Denial is a key aspect of drug and alcohol addiction that creates a blockade between the individual and help. As the loved one of someone suffering from addiction, you know how important it is for them to get help, but you may not know what you can do to help them seek the professional assistance they need. Pleading and reasoning doesn’t usually work, but there are other ideas you can try.
Remember that there is no way for you to make someone, especially an individual suffering from an addiction, do something. Instead of trying to push and prod them, remain calm and attempt to help motivate them to get help.
Disagreeing with or arguing with the individual will not help the situation. Instead of making statements of fact like “You need help,” or “You need to change your behavior,” ask open ended questions to get the individual thinking about the situation. These questions will hopefully help the individual to realize that they have a problem. Showing concern is ok, but don’t let these feelings overwhelm you or control the conversation.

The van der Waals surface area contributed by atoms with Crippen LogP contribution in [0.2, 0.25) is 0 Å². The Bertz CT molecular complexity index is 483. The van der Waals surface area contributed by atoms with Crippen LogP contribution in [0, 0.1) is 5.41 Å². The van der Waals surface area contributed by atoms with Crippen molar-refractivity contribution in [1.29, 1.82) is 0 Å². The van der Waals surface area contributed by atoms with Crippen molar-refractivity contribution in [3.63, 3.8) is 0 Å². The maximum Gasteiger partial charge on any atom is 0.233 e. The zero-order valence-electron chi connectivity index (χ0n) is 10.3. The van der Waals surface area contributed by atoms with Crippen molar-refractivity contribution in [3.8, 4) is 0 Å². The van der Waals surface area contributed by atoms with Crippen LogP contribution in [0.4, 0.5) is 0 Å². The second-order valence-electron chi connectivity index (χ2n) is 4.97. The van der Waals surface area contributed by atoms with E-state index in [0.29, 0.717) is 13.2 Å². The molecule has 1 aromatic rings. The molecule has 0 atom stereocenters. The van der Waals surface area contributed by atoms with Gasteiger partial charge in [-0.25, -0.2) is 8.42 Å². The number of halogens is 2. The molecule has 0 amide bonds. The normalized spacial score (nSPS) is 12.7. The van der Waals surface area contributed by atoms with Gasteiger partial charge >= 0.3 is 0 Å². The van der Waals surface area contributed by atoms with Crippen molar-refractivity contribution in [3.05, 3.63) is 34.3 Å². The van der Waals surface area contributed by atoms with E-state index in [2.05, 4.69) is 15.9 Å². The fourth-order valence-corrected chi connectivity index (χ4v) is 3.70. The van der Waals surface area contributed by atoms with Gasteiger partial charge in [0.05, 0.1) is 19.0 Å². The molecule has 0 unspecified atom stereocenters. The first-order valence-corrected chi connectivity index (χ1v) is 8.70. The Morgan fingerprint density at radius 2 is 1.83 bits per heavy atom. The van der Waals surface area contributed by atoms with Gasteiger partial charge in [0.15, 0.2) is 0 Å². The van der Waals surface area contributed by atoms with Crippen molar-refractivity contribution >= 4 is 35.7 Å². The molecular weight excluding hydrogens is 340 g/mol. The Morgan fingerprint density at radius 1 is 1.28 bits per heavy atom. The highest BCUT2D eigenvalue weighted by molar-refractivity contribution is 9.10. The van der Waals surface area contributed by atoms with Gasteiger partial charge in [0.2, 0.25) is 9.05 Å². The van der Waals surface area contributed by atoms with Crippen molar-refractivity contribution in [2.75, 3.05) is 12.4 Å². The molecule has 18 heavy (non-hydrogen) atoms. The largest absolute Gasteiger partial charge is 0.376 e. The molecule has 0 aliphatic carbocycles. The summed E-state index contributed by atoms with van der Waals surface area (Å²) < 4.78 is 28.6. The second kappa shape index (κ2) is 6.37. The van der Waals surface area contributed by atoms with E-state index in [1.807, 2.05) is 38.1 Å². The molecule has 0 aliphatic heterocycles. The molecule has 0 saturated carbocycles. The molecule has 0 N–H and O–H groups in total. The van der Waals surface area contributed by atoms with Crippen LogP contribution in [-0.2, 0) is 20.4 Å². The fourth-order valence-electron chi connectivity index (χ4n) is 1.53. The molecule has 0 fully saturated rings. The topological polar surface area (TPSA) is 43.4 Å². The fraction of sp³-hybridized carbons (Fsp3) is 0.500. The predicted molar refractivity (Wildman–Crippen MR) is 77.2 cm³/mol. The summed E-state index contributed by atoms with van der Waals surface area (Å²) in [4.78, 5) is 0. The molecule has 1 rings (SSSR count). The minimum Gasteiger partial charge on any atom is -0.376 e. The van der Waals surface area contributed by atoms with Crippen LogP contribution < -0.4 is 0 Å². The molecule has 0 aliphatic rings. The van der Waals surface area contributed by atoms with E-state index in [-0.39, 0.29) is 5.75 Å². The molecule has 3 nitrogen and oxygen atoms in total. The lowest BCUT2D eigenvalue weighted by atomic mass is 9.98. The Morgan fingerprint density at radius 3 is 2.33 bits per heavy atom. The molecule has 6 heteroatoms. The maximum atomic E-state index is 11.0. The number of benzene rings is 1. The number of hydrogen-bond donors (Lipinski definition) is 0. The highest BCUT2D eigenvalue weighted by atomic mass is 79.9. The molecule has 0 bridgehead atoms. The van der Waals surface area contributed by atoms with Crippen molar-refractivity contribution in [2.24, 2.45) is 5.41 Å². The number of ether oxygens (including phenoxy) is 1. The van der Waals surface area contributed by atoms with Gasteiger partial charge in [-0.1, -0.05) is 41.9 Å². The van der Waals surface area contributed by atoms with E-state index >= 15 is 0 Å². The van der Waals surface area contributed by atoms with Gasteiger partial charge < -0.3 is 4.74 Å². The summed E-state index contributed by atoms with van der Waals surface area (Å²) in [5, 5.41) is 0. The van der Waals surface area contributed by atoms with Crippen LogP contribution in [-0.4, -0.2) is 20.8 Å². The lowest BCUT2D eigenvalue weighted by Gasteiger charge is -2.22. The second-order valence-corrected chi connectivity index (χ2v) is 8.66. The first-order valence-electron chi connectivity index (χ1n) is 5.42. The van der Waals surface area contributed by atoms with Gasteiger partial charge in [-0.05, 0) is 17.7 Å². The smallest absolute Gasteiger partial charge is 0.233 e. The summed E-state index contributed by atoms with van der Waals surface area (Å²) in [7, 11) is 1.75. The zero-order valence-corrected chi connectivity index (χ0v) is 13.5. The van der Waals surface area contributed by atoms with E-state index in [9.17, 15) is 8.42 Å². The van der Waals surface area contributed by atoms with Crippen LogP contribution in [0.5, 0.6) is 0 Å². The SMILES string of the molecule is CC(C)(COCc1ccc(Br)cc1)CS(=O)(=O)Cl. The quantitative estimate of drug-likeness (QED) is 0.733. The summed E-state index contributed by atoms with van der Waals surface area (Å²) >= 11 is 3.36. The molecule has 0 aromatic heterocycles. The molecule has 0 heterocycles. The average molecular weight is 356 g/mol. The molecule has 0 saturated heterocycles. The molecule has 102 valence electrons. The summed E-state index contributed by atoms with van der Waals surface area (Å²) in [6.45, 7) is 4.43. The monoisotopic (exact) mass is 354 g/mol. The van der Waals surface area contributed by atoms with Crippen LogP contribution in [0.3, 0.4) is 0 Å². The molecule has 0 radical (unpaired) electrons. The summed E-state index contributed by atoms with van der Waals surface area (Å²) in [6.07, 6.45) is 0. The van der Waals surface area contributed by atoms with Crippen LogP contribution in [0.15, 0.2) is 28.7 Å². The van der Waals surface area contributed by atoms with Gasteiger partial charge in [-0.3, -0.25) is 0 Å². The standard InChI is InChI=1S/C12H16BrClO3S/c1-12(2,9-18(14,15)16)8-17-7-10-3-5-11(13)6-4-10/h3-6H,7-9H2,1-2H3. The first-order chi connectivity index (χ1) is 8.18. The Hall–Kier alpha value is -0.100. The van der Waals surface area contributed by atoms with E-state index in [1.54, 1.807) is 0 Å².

For a person to change their lifestyle for the better, they will need to take responsibility for their actions and decisions. Avoid enabling an individual by stopping any actions that help or hinder them. Also avoid giving advice until they are receptive and open to hear it. This advice will probably upset and offend them, pushing them further towards their negative actions.
To save your sanity and reduce the pain and stress that comes along with continuing a relationship with an individual addicted to drugs or alcohol, set firm boundaries for yourself. Let them know what these boundaries are and do not change your mind when it comes to these limits, no matter how much they plead with you.
Provide support for your loved one, but remember to protect your sanity as well. When they are ready for help or if you are in need of someone to talk to, contact Melissa Babiarz LMHC at 716-572-8677.